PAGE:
UNDERSTANDING HIS OWN INJURY TO HELP OTHERS THROUGH THEIRS
Amos Mzimeli uses his own injury as motivation to help other people
Left paralysed by a serious rugby injury in his youth, Amos Mzimeli, 46, opened the first disability centre in his Soto village near Haga Haga in 2014
Left paralysed by a serious rugby injury in his youth, Amos Mzimeli, 46, opened the first disability centre in his Soto village near Haga Haga in 2014.
Starting out with 24 beneficiaries in a tattered community hall, Mzimeli devoted his time and energy to empowering disabled people as well as creating awareness around the stigmatisation, neglect and abuse they often endure.
“Many people with disabilities are excluded from society and are prevented from accessing their basic rights.
“More than 18% of disabled black children live in poor areas and don’t have access to health care or education. There are so many daycare centres in this area but the disabled kids are excluded from crèche and schools because there are no teachers willing to teach them,” said Mzimeli.
While doing his research to establish the centre in 2011, Mzimeli said when he saw what it was like in his own community he realised there was a huge need for a facility which catered solely for disabled people.
He said that many disabled people suffered emotional, sexual and physical abuse at the hands of the community and they were often neglected by their families.
“They grow up to be disempowered adults. They are seen as incapable or as a burden to those around them and often do not have any support or motivation. We’ve intervened in many cases of abuse as well, and before this centre there was nowhere for disabled people to go for help.”
His centre is now situated in a new and improved hall at the entrance to Soto and it caters to over 100 disabled people from the village and surrounds.
Mzimeli said it was the only disability centre in the Great Kei Municipality, which includes five townships and 16 villages.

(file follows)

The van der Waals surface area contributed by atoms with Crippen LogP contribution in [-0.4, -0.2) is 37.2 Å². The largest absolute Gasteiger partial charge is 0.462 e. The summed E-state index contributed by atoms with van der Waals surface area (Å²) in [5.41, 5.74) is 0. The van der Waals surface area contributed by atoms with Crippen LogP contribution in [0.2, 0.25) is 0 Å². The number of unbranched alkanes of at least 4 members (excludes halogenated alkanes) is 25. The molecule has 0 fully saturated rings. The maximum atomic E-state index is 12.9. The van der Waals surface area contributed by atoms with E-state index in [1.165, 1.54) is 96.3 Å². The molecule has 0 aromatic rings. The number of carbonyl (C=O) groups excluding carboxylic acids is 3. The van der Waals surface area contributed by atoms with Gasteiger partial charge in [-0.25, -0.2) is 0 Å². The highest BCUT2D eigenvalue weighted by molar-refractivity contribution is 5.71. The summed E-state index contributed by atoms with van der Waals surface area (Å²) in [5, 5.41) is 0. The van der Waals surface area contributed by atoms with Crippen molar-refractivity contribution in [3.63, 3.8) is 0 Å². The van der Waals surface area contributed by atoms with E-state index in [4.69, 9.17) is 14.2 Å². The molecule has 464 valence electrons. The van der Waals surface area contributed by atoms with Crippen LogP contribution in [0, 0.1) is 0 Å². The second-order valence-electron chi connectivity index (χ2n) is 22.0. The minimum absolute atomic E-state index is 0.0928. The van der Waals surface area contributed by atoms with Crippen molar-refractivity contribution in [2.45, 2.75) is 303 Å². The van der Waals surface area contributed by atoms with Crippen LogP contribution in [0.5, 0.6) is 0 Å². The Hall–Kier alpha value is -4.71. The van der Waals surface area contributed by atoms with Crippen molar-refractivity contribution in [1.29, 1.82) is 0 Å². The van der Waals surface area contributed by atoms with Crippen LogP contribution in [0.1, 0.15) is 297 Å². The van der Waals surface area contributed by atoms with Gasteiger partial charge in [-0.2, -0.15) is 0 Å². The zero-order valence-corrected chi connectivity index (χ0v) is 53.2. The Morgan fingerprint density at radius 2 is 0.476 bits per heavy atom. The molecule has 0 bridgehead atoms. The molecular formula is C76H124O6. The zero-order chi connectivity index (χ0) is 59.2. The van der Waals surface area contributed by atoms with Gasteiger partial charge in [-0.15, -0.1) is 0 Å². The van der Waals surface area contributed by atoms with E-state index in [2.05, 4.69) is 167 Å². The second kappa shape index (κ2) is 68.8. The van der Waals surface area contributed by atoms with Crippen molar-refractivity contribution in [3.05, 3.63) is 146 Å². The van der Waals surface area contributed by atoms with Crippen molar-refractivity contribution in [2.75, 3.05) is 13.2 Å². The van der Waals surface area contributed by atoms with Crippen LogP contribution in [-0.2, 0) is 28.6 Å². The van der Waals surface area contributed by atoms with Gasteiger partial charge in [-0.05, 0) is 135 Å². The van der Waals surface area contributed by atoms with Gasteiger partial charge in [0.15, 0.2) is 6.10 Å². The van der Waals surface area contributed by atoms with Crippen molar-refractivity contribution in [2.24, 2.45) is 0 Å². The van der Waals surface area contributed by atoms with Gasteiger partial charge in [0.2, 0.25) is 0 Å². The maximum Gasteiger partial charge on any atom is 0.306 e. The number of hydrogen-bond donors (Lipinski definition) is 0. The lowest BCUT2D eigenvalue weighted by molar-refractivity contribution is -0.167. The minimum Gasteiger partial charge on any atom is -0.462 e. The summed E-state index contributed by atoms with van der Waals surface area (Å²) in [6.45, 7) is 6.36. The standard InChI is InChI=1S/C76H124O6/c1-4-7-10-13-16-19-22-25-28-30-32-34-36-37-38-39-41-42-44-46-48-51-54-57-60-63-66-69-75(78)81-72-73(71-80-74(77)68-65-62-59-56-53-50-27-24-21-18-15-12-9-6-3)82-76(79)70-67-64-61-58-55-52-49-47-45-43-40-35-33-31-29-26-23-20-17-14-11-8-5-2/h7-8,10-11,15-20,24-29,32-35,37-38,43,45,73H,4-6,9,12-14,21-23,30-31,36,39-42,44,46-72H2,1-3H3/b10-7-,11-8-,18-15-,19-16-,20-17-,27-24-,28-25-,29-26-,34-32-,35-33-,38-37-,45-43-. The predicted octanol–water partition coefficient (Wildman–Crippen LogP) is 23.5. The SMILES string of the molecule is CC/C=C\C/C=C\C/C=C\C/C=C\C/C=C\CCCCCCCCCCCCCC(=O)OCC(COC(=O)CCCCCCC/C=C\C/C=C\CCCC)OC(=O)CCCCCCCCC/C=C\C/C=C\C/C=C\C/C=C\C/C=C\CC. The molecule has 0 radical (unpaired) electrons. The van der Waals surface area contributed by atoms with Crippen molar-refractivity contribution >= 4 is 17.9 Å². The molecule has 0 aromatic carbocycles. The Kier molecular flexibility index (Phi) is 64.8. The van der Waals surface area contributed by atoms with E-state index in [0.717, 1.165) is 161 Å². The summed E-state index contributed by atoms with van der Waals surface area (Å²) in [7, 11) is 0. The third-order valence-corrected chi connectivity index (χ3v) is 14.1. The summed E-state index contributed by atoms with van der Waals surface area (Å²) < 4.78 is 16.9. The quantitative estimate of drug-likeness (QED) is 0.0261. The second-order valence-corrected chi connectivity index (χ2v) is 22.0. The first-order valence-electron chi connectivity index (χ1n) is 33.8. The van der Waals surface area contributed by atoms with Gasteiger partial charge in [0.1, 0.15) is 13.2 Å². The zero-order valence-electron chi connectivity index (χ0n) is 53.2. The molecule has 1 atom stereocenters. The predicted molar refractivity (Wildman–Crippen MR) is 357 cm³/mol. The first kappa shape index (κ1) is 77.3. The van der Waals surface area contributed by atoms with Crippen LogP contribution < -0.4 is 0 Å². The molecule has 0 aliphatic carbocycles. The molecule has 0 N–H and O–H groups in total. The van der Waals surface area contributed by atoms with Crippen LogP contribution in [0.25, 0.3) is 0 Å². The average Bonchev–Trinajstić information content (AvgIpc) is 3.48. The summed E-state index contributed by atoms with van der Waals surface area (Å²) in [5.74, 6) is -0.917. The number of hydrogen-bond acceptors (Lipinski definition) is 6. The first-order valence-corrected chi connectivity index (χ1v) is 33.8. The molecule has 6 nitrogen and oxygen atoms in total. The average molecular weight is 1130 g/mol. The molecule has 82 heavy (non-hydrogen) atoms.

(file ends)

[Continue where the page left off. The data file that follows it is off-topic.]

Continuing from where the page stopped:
From awareness campaigns to training courses, meals, wheelchairs and home-based care, the centre operates as a motivational hub for disabled people in the community.
It is a registered NPO and is run by Mzimeli and five caregivers. Courses and learnerships in computer literacy and business studies, as well as skills such as beadwork and weaving are taught at the centre.
Mzimeli broke his neck during a tackle while playing flank for his school rugby team when he was 18. He was left unable to use his legs and his fingers.
At the time, he believed his life was over. But he has been married for almost 18 years, blessed with three children and now runs his own NPO.
“I slipped and lost my balance and made head-to-head contact with my opponent. I think what made the injury worse was a lack of knowledge from those who tried to assist.
“They moved me straight away and transported me to the hospital on the back of a bakkie,” he said.
During his time in hospital, Mzimeli was supported by the Chris Burger Player’s Fund, which assists injured rugby players emotionally, physiologically and socially.
Through the project, Mzimeli completed a computer literacy diploma.
“I really need to thank the Chris Burger project.
“They helped me to see the light at the end of the tunnel after my injury, and I want to do the same for others with this centre,” said Mzimeli.
Siphokazi Khuphiso, 30, who is in a wheelchair and is a regular visitor at the centre, said: “It’s really helped me a lot. I’m doing a business venture learnership and I’m learning new skills. I feel really empowered when I come here and I don’t feel so alone.”
Mzimeli said: “I want to see people with disabilities live productively and independently if possible.
“I want them to have freedom of choice and to be accepted in society. I can already see that change now with many people in this village and I hope to see more of it.”